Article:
Parental Alienation in American Family Courts: The Legal Landscape

$195.00

CLE credits earned: 2 GENERAL (or 2 LAW & LEGAL for WA state)

The debate is over: there is no doubt that Parental Alienation exists. The detractors continue to create a smokescreen of “controversy” both in professional literature and in courts. But an overwhelming number of family courts around the country and internationally have accepted the notion of parental alienation, condemned it, and have acknowledged it as a significant factor in their decisions modifying custody and providing other appropriate intervention. Regardless of how one labels the phenomenon—call it parental alienation, brainwashing, programming, or pathological parenting—American family courts have to come a conclusion that parental alienation exists and needs to be addressed. As one trial judge wrote: “Anybody old enough to drink coffee knows that embittered parties can and do manipulate their children.”

Key topics to be discussed:

•   What parental alienation is
•   How the courts have defined the phenomenon
•   How family court judges, when presented with proper evidence, have ordered appropriate interventions

Date / Time: September 30, 2020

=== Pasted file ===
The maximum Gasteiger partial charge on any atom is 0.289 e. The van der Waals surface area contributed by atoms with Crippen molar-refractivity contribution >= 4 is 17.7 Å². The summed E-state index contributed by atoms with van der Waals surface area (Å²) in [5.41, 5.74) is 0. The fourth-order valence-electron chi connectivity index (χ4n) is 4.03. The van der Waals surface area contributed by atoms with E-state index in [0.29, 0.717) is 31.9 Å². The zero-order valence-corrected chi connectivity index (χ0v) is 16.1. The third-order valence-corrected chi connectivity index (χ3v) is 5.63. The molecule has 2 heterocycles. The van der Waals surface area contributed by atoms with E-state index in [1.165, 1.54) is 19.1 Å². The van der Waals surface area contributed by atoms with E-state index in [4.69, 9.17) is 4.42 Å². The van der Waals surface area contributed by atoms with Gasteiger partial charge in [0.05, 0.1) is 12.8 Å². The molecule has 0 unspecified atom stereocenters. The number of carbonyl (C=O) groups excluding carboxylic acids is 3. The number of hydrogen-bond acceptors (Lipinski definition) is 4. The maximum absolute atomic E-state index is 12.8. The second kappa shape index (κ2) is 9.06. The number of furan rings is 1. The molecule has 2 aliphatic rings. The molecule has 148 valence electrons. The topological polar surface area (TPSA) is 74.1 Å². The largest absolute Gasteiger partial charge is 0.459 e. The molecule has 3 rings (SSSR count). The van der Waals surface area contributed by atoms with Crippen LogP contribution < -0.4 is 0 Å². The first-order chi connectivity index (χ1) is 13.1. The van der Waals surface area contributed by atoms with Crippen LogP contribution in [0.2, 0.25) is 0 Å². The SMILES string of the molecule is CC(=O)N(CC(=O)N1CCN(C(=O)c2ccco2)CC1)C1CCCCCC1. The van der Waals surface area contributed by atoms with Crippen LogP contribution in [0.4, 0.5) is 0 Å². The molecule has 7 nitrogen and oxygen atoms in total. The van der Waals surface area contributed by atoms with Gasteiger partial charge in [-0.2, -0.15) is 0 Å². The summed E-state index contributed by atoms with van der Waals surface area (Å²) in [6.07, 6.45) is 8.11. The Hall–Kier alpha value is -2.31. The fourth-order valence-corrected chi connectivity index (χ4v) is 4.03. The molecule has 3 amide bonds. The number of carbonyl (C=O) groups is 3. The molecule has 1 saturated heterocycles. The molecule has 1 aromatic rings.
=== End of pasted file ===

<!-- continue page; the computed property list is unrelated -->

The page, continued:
•   2:00 pm – 4:00 pm Eastern
•   1:00 pm – 3:00 pm Central
•   12:00 pm – 2:00 pm Mountain
•   11:00 am – 1:00 pm Pacific

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•   Live Video Broadcast/Re-Broadcast: Watch Program “live” in real-time, must sign-in and watch program on date and time set above. May ask questions during presentation via chat box. Qualifies for “live” CLE credit.
•   On-Demand Video: Access CLE 24/7 via on-demand library and watch program anytime. Qualifies for self-study CLE credit. On-demand versions are made available 7 business days after the original recording date and are view-able for up to one year.

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Original Broadcast Date: January 9, 2020

Ashish Joshi, Esq. is the owner and managing partner of Joshi: Attorneys + Counselors. He serves as the lead counsel in high-stakes, complex family law and divorce cases. He has counseled and/or represented clients in state and federal courts across the United States and internationally, including in India, United Kingdom, Canada, Luxembourg, Hong Kong, British Virgin Islands, and China. Mr. Joshi has been admitted to the Bar of the Supreme Court of the United States, state bars of New York, Michigan, the District of Columbia, and Gujarat, India. Mr. Joshi serves as a senior editor of Litigation, the flagship journal of the ABA’s Section of Litigation.
 
 

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Section I. What parental alienation is

Section II. How the courts have defined the phenomenon

Section III. How family court judges, when presented with proper evidence, have ordered appropriate interventions
a) Change of custody
b) No-contact or restraining orders
c) Specialized mental health intervention programs
d) Financial sanctions
e) Incarceration